I have been teetering on a first for the last year or so buttwo recent grades I’ve received suggest to me that at my luckiest I’m going toend up with a 69% overallHere are my third year grades: 73, 71, 70, 68, 63And this year: 76, 67 I’m not expecting to get a first in my dissertation becauseI got 65% in my dissertation presentation that’s worth 30% of my overall markand the other module I had hoped would drag my grade up well, I got 73% on a10% module and 62% on a 40% essay so I’d have to get amazing in the exam toeven get a high 60s mark. I’m a bit upset really because my university career has notbeen a positive one and to get a first would have made it worth something. Ihave been plagued with mental health issues (hospitalized twice in my firstyear) and have bad anxiety/panic attacks as I was diagnosedwith an anxiety disorder when I was in high school. I have no idea what I’mgoing to do when I leave (can’t do a PGED because I don’t have the rightstandard grade maths, can’t join Aldi grad scheme because I don’t have adrivers licence) so I always thought ‘well,it’s better to be on the dole and have a first than be on the dole with a bogstandard 2.1’, I’m so anxious that having a 2.1 will make it much much harderfor me to find work than a first will because I have such crippling anxiety. Iwon’t stick around if all I can find is zero hour casual work; I’ve alreadymade my mind up about that. Is there anything I can do to help my case should I end upwith a 68-69% mark? It probably sounds self-entitled but I just want my timehere to mean something and I will be really disappointed with a 2.1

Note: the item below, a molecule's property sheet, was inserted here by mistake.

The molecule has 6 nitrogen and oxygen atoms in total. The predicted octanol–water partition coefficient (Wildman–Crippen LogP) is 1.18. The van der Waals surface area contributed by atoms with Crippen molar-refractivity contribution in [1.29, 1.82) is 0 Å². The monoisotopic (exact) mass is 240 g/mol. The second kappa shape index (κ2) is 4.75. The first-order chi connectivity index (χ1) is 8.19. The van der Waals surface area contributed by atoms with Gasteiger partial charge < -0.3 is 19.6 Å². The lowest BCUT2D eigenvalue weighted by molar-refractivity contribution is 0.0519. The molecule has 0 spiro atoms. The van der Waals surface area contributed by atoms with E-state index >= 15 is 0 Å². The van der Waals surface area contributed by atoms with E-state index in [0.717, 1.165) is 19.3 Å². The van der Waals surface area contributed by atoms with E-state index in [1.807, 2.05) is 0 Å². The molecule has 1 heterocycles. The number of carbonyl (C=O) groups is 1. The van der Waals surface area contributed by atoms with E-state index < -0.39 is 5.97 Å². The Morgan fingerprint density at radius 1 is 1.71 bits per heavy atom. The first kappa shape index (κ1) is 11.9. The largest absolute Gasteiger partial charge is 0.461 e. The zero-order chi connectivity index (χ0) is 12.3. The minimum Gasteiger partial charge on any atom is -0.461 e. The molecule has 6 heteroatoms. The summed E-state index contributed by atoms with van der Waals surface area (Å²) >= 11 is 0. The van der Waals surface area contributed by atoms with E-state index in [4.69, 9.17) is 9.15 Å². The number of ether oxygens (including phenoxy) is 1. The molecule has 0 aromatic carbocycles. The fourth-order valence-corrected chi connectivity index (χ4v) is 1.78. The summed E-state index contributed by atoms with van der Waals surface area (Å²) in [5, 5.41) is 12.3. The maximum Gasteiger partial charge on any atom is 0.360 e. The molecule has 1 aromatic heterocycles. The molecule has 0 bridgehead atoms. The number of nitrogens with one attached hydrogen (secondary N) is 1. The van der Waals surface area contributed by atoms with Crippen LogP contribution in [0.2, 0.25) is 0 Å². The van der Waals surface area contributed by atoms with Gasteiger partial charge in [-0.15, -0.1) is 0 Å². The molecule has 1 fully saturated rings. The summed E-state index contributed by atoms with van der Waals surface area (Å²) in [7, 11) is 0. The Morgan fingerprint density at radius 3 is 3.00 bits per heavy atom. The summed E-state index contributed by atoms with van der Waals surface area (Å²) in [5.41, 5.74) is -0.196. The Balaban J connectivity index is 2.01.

Could mental health problems be mitigating factors when you get a 69% overall? watch
- Thread Starter
- 01-01-1970 02:00
- 11-04-2016 16:07
If you have mitigating circumstances, then I guess it's worth declaring them regardless.
To be honest, I would say that using mitigating circumstances to try to get a First would be very much against the spirit of what things like that are in place for.
I'd also be surprised if mitigating circumstances could be used in such a scenario. At my university, mitigating circumstances would make you eligible for an additional attempt at an examination if you failed, rather than giving you "extra marks".